elisa_rolle (elisa_rolle) wrote,
elisa_rolle
elisa_rolle

In memory of Pearl S. Buck

Pearl S. Buck (June 26, 1892 — March 6, 1973) also known as Sai Zhen Zhu, was a prolific American sinologist and Pulitzer Prize-winning American writer. In 1938, she became the first American woman to be awarded the Nobel Prize in Literature, "for her rich and truly epic descriptions of peasant life in China and for her biographical masterpieces." With no irony, she has been described in China as a Chinese writer.

Pearl Comfort Sydenstricker Buck was born in Hillsboro, West Virginia to Caroline (Stulting; 1857-1921) and Absalom Sydenstricker, a Southern Presbyterian missionary. The family was sent to Zhenjiang, China in 1892 when Pearl was 3 months old. She was raised in China and was tutored by a Confucian scholar named Mr. Kung. She was taught English as a second language by her mother and tutor.

Buck was an extremely passionate activist for human rights. In 1949, outraged that existing adoption services considered Asian and mixed-race children unadoptable, Pearl established Welcome House, Inc., the first international, interracial adoption agency. In the nearly five decades of its work, Welcome House has assisted in the placement of more than five thousand children. In 1964, to provide support for Asian-American children who were not eligible for adoption, Buck also established the Pearl S. Buck Foundation, which provides sponsorship funding for thousands of children in half a dozen Asian countries.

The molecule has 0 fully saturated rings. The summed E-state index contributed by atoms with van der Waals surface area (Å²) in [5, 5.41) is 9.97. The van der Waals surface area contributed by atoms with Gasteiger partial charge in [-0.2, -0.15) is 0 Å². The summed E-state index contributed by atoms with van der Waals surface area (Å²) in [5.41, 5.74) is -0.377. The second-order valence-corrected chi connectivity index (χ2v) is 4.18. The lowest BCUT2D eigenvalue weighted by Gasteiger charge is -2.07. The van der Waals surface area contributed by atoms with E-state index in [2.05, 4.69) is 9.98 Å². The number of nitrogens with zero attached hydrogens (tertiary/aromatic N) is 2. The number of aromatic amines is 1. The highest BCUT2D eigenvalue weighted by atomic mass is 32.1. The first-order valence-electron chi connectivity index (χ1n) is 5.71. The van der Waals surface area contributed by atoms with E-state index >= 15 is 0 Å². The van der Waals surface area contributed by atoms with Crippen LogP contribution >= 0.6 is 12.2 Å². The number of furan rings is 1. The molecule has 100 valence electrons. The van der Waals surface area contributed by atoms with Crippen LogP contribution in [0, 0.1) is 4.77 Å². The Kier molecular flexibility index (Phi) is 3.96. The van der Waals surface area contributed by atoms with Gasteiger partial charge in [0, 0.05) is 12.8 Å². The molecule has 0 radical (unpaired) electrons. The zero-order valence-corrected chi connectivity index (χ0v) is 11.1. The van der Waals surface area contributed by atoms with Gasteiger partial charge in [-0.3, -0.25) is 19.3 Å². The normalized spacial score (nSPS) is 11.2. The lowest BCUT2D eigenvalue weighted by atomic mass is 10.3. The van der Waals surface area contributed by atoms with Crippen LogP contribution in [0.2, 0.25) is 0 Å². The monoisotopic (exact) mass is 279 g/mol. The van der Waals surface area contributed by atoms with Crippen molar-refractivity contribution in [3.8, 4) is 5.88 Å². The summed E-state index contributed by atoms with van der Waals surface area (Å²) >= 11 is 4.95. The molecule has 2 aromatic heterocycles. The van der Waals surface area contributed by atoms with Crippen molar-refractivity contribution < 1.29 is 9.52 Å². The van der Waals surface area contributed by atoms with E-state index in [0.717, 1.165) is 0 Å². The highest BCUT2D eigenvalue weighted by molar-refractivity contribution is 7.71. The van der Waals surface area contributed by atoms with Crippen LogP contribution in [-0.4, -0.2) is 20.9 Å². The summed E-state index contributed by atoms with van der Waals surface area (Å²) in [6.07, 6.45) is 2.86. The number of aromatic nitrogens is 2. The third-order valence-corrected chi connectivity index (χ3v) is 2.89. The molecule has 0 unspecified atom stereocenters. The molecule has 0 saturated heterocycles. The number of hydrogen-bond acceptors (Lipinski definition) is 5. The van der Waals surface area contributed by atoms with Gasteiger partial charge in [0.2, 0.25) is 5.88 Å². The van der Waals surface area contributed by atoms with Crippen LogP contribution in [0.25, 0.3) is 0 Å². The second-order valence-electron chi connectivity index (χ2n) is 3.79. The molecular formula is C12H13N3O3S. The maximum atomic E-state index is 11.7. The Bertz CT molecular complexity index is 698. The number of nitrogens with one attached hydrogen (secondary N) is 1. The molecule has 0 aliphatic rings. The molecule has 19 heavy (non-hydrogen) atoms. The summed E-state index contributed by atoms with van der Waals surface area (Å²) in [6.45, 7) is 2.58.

Pearl S. Buck died of lung cancer on March 6, 1973 in Danby, Vermont and was interred in Green Hills Farm in Perkasie. She designed her own tombstone, which does not record her name in English; instead, the grave marker is inscribed with Chinese characters representing the name Pearl Sydenstricker.

To read more:

http://rosaromance.splinder.com/post/20006137/
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